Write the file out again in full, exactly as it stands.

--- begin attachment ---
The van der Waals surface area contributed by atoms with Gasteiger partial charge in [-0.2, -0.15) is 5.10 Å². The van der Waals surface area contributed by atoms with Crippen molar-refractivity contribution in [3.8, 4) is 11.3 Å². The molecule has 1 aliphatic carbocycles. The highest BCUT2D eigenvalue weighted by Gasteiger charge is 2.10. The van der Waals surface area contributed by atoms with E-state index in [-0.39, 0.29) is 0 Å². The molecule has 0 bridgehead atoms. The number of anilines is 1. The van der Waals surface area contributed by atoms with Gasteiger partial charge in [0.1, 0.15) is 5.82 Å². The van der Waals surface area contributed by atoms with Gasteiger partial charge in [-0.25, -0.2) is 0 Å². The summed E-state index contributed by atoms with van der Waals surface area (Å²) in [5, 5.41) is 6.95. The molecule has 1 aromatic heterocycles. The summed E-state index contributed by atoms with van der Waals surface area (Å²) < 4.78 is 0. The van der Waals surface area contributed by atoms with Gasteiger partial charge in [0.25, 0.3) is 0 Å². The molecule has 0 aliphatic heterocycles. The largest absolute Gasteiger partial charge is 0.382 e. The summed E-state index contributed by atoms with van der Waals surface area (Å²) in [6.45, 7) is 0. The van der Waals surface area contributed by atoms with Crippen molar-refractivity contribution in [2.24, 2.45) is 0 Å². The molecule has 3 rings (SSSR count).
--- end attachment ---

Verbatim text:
The van der Waals surface area contributed by atoms with Gasteiger partial charge in [-0.2, -0.15) is 5.10 Å². The van der Waals surface area contributed by atoms with Crippen molar-refractivity contribution in [3.8, 4) is 11.3 Å². The molecule has 1 aliphatic carbocycles. The highest BCUT2D eigenvalue weighted by Gasteiger charge is 2.10. The van der Waals surface area contributed by atoms with E-state index in [-0.39, 0.29) is 0 Å². The molecule has 0 bridgehead atoms. The number of anilines is 1. The van der Waals surface area contributed by atoms with Gasteiger partial charge in [0.1, 0.15) is 5.82 Å². The van der Waals surface area contributed by atoms with Gasteiger partial charge in [-0.25, -0.2) is 0 Å². The summed E-state index contributed by atoms with van der Waals surface area (Å²) in [5, 5.41) is 6.95. The molecule has 1 aromatic heterocycles. The summed E-state index contributed by atoms with van der Waals surface area (Å²) < 4.78 is 0. The van der Waals surface area contributed by atoms with Gasteiger partial charge in [0.25, 0.3) is 0 Å². The molecule has 0 aliphatic heterocycles. The largest absolute Gasteiger partial charge is 0.382 e. The summed E-state index contributed by atoms with van der Waals surface area (Å²) in [6.45, 7) is 0. The van der Waals surface area contributed by atoms with Crippen molar-refractivity contribution in [2.24, 2.45) is 0 Å². The molecule has 3 rings (SSSR count).